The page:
IN A RECENTLY released poll on Australia’s overseas aid program, the Lowy Institute says that AusAID states the aim of the program is to ‘assist developing countries reduce poverty and achieve sustainable development’.
The poll reports the results of a nationally representative opinion survey of 1,001 adults conducted from 6-21 March this year.
So let’s look at this report card on AusAID’s achievements in PNG.
Nearly half the people surveyed (48%) said we should be doing more.
Asked whether the government is currently giving too much, too little or about the right amount of aid to developing countries, 55% said about the right amount while 22% said it was giving too much and 19% said too little.
Australians 45 years old or older were much more likely than younger Australians to say the government is giving too much aid (29% compared with 8%). Men were also more likely to say this than women (26% compared with 17%).
Presented with four possible objectives for Australia's overseas aid program, the highest level of support (those saying it was a top priority) was for reducing poverty (58%) followed by improving the quality of government' (53%), promoting economic development (49%) and promoting Australian interests (42%).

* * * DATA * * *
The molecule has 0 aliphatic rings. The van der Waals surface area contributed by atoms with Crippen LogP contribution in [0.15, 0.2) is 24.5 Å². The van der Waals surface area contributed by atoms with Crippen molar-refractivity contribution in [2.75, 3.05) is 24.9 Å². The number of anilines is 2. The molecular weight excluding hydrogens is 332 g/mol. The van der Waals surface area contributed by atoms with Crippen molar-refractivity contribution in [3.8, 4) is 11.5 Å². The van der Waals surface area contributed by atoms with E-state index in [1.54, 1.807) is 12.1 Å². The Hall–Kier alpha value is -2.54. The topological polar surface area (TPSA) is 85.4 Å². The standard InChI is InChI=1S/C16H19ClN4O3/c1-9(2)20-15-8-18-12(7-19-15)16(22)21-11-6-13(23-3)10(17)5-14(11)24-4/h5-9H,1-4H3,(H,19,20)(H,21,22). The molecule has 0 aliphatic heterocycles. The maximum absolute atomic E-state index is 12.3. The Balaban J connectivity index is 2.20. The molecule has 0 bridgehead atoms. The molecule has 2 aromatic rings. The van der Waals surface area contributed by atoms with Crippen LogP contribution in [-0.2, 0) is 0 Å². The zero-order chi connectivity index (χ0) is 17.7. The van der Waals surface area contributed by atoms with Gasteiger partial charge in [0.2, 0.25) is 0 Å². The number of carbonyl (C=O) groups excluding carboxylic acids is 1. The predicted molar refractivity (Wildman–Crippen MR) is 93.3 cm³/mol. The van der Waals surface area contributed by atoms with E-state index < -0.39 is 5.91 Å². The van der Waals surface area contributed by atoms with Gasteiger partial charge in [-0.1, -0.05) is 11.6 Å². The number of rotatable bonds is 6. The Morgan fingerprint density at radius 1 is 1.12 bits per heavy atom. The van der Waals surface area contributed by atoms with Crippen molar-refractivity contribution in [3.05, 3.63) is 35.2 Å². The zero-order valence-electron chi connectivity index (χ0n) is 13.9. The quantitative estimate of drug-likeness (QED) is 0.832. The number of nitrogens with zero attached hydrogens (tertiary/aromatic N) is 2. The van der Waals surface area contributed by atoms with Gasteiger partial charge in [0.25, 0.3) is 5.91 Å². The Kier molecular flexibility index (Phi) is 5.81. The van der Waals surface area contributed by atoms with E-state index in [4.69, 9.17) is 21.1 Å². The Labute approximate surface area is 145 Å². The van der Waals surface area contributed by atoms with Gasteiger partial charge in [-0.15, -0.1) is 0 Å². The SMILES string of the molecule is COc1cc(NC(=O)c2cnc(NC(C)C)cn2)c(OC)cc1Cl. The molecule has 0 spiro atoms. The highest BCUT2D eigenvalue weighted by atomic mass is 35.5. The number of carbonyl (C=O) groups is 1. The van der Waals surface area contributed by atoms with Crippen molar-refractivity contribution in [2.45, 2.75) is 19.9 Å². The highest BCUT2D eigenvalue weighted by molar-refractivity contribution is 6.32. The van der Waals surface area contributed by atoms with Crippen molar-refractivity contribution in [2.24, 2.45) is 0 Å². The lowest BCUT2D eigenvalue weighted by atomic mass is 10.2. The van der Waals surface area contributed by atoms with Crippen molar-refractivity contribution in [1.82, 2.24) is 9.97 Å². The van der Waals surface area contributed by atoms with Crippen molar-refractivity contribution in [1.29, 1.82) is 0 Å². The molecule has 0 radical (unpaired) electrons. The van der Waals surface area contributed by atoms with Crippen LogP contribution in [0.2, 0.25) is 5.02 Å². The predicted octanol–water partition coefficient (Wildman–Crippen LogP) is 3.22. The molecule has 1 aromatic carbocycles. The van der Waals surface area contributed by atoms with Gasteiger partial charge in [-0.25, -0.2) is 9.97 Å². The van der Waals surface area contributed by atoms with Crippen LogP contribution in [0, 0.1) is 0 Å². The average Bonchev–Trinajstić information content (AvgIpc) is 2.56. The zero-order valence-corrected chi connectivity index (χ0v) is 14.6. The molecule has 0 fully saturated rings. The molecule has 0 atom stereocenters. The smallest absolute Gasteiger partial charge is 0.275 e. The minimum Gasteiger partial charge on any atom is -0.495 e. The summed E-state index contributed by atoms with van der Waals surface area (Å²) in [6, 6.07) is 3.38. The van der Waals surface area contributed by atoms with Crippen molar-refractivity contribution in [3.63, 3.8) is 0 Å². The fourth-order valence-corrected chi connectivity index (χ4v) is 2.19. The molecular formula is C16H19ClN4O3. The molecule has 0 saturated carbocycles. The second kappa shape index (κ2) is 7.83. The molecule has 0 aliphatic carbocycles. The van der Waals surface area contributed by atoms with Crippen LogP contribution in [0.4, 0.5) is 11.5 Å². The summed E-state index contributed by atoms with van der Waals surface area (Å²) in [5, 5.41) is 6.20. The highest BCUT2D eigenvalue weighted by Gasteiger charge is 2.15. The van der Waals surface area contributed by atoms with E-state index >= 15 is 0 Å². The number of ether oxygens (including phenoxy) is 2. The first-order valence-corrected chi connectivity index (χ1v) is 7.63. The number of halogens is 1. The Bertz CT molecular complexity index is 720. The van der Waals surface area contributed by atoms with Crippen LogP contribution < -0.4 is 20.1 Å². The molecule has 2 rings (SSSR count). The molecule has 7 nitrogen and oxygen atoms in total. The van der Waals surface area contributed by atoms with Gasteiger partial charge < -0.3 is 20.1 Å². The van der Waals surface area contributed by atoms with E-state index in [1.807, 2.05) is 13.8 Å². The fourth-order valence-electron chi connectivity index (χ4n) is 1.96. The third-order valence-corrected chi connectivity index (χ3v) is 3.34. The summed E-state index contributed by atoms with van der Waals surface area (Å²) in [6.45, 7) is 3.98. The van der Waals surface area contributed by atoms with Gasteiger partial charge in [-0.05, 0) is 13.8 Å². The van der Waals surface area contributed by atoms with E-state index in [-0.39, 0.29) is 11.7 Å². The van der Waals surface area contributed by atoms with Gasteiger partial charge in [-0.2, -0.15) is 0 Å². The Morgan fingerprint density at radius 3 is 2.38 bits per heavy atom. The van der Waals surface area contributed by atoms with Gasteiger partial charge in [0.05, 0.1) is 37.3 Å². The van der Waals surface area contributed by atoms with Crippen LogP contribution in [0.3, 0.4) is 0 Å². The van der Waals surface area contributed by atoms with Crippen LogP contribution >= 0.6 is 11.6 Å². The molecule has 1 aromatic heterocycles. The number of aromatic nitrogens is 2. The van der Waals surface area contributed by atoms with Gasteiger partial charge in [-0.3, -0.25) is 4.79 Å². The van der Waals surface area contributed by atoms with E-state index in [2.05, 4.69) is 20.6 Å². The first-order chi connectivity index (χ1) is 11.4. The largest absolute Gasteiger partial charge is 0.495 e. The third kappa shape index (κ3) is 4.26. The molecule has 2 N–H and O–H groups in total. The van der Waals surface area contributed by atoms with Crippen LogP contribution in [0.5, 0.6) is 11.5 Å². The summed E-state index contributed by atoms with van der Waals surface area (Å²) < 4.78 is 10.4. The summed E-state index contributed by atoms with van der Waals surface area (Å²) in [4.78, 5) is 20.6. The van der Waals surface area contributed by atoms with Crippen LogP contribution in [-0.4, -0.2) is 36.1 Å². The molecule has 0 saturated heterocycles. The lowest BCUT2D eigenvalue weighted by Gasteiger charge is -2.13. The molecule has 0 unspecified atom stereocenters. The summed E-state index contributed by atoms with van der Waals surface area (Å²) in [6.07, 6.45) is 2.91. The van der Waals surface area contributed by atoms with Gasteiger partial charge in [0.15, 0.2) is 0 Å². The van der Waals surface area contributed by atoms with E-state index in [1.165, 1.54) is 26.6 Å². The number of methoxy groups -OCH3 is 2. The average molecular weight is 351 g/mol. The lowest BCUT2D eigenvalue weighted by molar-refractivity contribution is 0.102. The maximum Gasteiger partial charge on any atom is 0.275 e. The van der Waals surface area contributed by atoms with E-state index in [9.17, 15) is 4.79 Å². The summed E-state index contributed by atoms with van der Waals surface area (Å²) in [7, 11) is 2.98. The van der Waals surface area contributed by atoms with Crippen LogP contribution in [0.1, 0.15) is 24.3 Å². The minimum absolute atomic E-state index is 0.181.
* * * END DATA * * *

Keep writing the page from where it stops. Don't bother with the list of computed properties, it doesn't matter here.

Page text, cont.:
PNG - the largest recipient of Australian aid - continues to suffer from serious development and security problems. Asked whether Australia should be doing more, doing less or about the same as it is doing now in PNG, 48% of people said it should be doing more while 42% said about the same and 6% said less.
The Lowy poll suggests Australians have a streak of altruism when it comes to foreign policy. This year, for example, Australians placed reducing poverty ahead of promoting Australian interests as a top priority for aid.
But how moral do they think Australian foreign policy is compared to other countries? Nearly 60% said it was about average and 14% said it was below average.